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Pennsylvania DUI Defendant Argues on Appeal that Verdict Went against Weight of Evidence, Gets New Trial

Doug Kerr [CC BY-SA 2.0 (https://creativecommons.org/licenses/by-sa/2.0/)], via FlickrA Pennsylvania man appealed his conviction of driving under the influence (DUI)—incapable of safely driving and DUI—highest rate of alcohol, arguing that the arresting officers lacked reasonable suspicion of a crime when they stopped his car, and that the verdict was against the weight of the evidence. The Pennsylvania Superior Court ruled, in Commonwealth v. Landis, that the defendant was entitled to a new trial on the “weight of the evidence” argument. It held that the trial court abused its discretion by incorrectly applying the law.

Pennsylvania State Troopers pulled the defendant over on State Route 35 at 2:40 a.m. on April 4, 2010, after allegedly witnessing his vehicle weave within its lane and cross the center double-yellow line several times. The defendant admitted to having several drinks. The troopers arrested him and took him to a nearby hospital, where a medical technician drew blood and conducted a single chemical test using an Avid Axsym machine. The test showed blood alcohol content (BAC) of 0.164 percent.

At trial, the defendant filed a motion to suppress for lack of reasonable suspicion, which the trial court denied. He challenged the reliability of the Avid Axsym machine. The medical technician testified that the machine had a ten percent margin of error, which was not considered in its BAC report. The defendant argued that the Avid Axsym machine was less reliable than a gas chromatography test, and that his BAC result based on a single test was unreliable. A jury found him guilty, and the trial court sentenced him to a prison sentence of ninety days to five years less one day.

The defendant raised two points on appeal to the Superior Court. He claimed that the trial court erred (1) by denying his post-sentence motion alleging that the verdict was against the weight of the evidence, and (2) by denying his motion to suppress for lack of probable cause or reasonable suspicion to stop his vehicle. The Superior court held that it could not rule on the motion to suppress because the trial court did not include findings of fact in its order. It vacated the sentence and granted a new trial, however, on the defendant’s first point of appeal.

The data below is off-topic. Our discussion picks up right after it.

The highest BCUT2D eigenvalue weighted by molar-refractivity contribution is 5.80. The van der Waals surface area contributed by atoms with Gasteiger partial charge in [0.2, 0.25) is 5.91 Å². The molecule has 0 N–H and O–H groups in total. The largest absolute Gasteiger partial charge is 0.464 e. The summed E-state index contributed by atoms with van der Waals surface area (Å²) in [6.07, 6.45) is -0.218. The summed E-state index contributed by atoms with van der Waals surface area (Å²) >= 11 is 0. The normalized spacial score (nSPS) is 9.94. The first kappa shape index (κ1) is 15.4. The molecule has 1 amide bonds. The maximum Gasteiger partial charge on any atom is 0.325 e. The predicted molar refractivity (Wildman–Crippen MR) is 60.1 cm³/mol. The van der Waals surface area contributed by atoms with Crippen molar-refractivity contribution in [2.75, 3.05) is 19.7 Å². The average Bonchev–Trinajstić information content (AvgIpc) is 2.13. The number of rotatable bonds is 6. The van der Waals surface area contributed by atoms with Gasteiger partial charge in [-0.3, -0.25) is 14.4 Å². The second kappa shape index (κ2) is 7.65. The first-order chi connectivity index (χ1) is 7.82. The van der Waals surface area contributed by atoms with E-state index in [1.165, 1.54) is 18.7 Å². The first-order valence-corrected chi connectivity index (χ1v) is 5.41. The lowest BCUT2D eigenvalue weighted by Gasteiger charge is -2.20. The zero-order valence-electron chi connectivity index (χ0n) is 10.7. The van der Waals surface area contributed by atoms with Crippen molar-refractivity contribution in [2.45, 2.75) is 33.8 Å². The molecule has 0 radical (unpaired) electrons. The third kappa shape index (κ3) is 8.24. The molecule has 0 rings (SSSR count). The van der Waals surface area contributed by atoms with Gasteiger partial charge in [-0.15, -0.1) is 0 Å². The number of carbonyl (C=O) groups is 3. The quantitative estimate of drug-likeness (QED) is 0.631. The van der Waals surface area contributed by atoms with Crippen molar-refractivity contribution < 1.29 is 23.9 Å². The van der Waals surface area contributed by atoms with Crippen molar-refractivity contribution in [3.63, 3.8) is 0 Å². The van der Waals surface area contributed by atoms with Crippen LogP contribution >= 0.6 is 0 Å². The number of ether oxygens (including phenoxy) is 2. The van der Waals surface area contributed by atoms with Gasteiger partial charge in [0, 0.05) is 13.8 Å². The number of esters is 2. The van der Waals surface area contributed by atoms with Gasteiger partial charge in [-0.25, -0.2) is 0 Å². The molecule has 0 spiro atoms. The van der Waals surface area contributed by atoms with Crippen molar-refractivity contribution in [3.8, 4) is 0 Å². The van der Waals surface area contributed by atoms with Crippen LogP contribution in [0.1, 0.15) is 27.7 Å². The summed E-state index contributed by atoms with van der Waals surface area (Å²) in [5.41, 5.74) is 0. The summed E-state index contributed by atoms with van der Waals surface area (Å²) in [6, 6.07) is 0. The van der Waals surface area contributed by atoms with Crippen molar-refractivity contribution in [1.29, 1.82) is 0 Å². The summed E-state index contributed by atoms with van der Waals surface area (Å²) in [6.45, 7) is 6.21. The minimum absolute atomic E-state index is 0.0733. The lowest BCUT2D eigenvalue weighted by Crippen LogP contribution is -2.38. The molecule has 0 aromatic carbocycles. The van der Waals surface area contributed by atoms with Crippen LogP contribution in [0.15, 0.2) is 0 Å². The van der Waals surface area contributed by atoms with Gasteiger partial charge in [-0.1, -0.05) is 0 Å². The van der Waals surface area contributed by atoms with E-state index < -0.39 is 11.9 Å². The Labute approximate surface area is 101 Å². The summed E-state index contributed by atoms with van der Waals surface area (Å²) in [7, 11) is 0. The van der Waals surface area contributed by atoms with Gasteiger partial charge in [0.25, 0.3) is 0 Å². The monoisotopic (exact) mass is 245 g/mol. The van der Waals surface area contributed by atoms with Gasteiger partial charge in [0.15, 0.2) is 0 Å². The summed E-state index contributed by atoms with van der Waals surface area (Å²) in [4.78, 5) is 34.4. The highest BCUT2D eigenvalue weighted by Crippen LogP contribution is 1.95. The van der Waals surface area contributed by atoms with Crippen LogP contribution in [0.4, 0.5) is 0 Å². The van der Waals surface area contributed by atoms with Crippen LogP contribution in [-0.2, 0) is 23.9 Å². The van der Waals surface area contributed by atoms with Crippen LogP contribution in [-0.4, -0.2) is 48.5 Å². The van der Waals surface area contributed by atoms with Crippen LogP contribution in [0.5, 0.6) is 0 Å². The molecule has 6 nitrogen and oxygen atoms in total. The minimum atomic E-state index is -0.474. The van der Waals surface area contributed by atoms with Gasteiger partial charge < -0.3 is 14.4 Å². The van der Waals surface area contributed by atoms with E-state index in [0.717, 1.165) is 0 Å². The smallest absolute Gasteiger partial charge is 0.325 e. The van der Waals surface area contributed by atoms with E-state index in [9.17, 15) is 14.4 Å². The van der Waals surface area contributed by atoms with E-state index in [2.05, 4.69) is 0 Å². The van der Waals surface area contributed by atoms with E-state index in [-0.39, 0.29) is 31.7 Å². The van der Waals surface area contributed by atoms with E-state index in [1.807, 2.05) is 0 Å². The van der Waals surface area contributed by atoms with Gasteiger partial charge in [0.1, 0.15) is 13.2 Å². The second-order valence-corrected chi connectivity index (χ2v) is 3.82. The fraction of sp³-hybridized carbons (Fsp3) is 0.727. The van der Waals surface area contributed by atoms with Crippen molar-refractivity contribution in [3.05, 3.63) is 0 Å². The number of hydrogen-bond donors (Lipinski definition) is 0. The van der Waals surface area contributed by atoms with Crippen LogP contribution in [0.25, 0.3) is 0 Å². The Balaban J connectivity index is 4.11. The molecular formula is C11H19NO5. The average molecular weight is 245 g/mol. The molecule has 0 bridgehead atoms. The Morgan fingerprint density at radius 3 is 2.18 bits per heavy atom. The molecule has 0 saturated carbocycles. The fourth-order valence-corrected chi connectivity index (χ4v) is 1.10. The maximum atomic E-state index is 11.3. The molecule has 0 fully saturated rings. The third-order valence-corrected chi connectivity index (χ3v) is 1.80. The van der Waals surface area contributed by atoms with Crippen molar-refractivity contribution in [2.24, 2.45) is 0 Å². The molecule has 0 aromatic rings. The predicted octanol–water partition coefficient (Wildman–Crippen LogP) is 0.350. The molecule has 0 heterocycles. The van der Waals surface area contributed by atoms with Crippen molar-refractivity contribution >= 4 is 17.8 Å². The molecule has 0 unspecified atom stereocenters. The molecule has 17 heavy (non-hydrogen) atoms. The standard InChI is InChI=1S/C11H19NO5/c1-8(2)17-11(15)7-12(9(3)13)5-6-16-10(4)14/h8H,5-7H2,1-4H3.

In ruling on the claim that the verdict went against the weight of the evidence, the court noted that it would not review the evidence itself, but rather the lower court’s ruling on the defendant’s motion. It must find an abuse of discretion in order to rule in an appellant’s favor. According to a 2013 Pennsylvania Court of Appeals ruling in Comm. v. Clay, a trial court abuses its discretion if its judgment is “manifestly unreasonable,” does not apply the law, or is based on “partiality, prejudice, bias or ill-will.”

In the present case, the court found that the trial court incorrectly applied the law when it denied the defendant’s post-sentence motion, by ruling that it must view the record in a light favorable to the Commonwealth as the verdict winner. This is not the correct legal standard under Pennsylvania law, so the Superior Court held that the trial court abused its discretion.

If you have been charged with alleged DUI in Pennsylvania, you need the assistance of a qualified and skilled DUI attorney to advise you of your rights and plan the best possible defense for you. Zachary B. Cooper, Attorney at Law, P.C. has dedicated his practice exclusively to DUI defense. To schedule a free and confidential consultation to see how we can help you, please contact us online or at (215) 542-0800.

More Blog Posts:

Pennsylvania Superior Court Affirms DUI Conviction, Demonstrating the Importance of Preserving Error at Trial, Pennsylvania DUI Lawyers Blog, March 20, 2014

Man Arrested, Charged with DUI Despite 0.00 Percent BAC, Pennsylvania DUI Lawyers Blog, March 14, 2014

Court Vacates DUI Sentence Based on Pennsylvania’s Merger Doctrine, Pennsylvania DUI Lawyers Blog, February 6, 2014

Photo credit: Doug Kerr [CC BY-SA 2.0], via Flickr.